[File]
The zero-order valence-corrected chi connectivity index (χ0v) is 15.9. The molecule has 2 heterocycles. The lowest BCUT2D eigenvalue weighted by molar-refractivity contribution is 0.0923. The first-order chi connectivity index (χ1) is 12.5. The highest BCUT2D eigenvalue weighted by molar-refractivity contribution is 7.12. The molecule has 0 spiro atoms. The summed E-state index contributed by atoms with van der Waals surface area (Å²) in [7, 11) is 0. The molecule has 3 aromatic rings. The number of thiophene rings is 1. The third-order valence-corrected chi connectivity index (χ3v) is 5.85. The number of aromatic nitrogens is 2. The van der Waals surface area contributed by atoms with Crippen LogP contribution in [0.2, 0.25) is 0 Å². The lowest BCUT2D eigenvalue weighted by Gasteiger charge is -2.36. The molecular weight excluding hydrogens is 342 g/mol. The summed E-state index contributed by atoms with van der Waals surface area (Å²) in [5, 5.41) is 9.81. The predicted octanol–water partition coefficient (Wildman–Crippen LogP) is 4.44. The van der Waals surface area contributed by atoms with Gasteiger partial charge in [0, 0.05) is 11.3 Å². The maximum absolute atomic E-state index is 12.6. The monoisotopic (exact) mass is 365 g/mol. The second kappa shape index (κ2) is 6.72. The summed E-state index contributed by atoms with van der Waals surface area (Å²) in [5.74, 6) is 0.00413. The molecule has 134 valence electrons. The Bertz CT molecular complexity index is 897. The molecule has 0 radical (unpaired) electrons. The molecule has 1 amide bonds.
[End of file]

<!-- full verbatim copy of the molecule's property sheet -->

The zero-order valence-corrected chi connectivity index (χ0v) is 15.9. The molecule has 2 heterocycles. The lowest BCUT2D eigenvalue weighted by molar-refractivity contribution is 0.0923. The first-order chi connectivity index (χ1) is 12.5. The highest BCUT2D eigenvalue weighted by molar-refractivity contribution is 7.12. The molecule has 0 spiro atoms. The summed E-state index contributed by atoms with van der Waals surface area (Å²) in [7, 11) is 0. The molecule has 3 aromatic rings. The number of thiophene rings is 1. The third-order valence-corrected chi connectivity index (χ3v) is 5.85. The number of aromatic nitrogens is 2. The van der Waals surface area contributed by atoms with Crippen LogP contribution in [0.2, 0.25) is 0 Å². The lowest BCUT2D eigenvalue weighted by Gasteiger charge is -2.36. The molecular weight excluding hydrogens is 342 g/mol. The summed E-state index contributed by atoms with van der Waals surface area (Å²) in [5, 5.41) is 9.81. The predicted octanol–water partition coefficient (Wildman–Crippen LogP) is 4.44. The van der Waals surface area contributed by atoms with Gasteiger partial charge in [0, 0.05) is 11.3 Å². The maximum absolute atomic E-state index is 12.6. The monoisotopic (exact) mass is 365 g/mol. The second kappa shape index (κ2) is 6.72. The summed E-state index contributed by atoms with van der Waals surface area (Å²) in [5.74, 6) is 0.00413. The molecule has 134 valence electrons. The Bertz CT molecular complexity index is 897. The molecule has 0 radical (unpaired) electrons. The molecule has 1 amide bonds.